• Organization and Resources: The criteria relate to the FRFI’s establishment of accountability and ownership of, and financial resources for: its cybersecurity framework, the FRFI’s organizational structures and capabilities for managing cybersecurity, and cybersecurity employee training and awareness.
  • Cyber Risk and Control Assessment: The criteria relate to the FRFI’s processes for assessing cyber risk across all business lines and geographies; the assessment and mitigation of cyber risk arising from material outsourcing arrangements and critical IT service providers; the consideration of cyber risk in change management processes and due diligence processes; security testing of IT assets, infrastructure and network systems; conduct of cyber-attack and recovery simulations; and impact assessment of extended, nationwide Internet outages.
  • Situational Awareness: The criteria relate to the FRFI having enterprise-wide knowledge of its users, devices, applications and their relationships; central storage of historical security event information; analysis of security event information; monitoring and tracking  cybersecurity incidents in the industry and more broadly; and subscribing to industry research on  cybersecurity.
  • Threat and Vulnerability Risk Management: The criteria relate to the FRFI’s implementation of tools and controls for data loss detection/prevention and cyber incident detection and mitigation; the FRFI’s implementation of security-related processes and controls for software, network infrastructure, configuration management, and network access and management; the FRFI’s management of  cybersecurity risk in material outsourcing arrangements and arrangements with critical IT service providers through due diligence; and provision of  cybersecurity awareness and information to customers and clients and taking additional actions to protect customers and clients.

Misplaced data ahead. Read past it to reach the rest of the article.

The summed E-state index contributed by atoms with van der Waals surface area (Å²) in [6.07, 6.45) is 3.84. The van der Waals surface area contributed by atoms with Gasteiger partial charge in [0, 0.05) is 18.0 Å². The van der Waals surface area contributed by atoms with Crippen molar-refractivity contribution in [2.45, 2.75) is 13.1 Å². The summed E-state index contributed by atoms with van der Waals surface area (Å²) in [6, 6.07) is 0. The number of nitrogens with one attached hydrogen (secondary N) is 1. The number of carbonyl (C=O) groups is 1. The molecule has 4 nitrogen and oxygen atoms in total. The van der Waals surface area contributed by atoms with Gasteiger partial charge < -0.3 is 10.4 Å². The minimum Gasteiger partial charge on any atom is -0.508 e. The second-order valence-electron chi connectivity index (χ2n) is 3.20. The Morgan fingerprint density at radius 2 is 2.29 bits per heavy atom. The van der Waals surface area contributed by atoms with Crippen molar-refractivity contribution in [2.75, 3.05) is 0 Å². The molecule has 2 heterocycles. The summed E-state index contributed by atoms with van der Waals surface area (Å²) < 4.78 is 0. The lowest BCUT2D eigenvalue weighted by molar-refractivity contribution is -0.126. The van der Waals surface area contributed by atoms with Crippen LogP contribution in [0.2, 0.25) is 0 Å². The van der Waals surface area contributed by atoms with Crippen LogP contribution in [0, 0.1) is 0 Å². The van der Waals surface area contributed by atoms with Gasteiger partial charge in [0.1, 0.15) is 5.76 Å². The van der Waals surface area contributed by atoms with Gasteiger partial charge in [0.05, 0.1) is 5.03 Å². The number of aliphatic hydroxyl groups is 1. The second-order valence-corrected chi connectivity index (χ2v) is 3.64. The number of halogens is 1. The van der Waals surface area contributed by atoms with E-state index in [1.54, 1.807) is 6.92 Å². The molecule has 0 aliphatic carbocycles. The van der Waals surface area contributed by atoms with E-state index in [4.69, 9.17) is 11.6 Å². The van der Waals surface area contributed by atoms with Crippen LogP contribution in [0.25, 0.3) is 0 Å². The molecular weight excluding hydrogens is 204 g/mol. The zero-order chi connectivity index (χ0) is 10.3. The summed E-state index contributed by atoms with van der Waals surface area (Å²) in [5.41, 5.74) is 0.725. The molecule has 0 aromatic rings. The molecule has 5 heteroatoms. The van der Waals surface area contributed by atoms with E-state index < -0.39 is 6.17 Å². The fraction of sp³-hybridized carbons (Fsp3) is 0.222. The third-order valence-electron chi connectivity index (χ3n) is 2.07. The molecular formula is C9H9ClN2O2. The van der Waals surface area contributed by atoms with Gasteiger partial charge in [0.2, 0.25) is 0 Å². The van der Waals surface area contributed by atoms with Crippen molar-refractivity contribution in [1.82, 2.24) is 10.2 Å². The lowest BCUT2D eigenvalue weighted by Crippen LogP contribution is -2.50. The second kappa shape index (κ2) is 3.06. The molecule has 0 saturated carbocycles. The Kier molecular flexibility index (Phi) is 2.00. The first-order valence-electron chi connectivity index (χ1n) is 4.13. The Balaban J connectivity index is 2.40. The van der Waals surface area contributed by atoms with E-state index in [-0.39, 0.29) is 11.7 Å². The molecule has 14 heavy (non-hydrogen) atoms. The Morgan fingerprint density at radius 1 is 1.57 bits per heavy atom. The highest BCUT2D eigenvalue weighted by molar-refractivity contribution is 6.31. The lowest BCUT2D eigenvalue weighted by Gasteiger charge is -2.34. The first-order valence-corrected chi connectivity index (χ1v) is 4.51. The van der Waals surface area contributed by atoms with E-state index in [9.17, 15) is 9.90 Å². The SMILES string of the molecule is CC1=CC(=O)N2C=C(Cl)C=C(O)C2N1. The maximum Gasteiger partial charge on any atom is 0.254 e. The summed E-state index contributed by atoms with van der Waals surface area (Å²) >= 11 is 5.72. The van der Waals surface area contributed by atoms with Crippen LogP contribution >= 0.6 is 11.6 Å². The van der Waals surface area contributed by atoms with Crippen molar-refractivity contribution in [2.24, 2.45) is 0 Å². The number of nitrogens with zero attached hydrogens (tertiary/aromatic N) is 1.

• Cybersecurity Incident Management: The criteria relate to the FRFI’s incident management framework and associated processes and procedures (including change management processes, incident escalation protocols and communications protocols) and their ability to support rapid response to cybersecurity incidents, as well as to support service recovery, systems integrity and loss or recovery of data and post-incident review of cybersecurity incidents.
  • Cybersecurity Governance: The criteria are divided into five subcategories. The first category relates to the FRFI’s establishment of an enterprise-wide cybersecurity policy that is linked to other relevant risk management policies, as well as the establishment of a cybersecurity strategy (and implementation plan) that is aligned with the FRFI’s business plan. The second category relates to the FRFI’s risk management approach to cybersecurity risk. The third category relates to the FRFI’s internal audit practices as they relate to cybersecurity. The fourth category relates to the participation and role of FRFI’s senior management and board in addressing cyber risk and implementing the FRFI’s cybersecurity framework. The fifth and final category relates to the FRFI conducting an external benchmarking review of its cybersecurity framework.

In line with its prior approach, OSFI stated that it did “not... plan to establish specific guidance for control and management of cyber risk”, but would potentially request that FRFIs complete the otherwise voluntary Self-Assessment and “emphasize cybersecurity practices during future supervisory assessments.” OSFI has not established additional specific guidance on the topic of cyber risk, nor has OSFI modified the initial Self-Assessment template since 2013. 

2014 AND 2015: PRIORITIZING CYBERSECURITY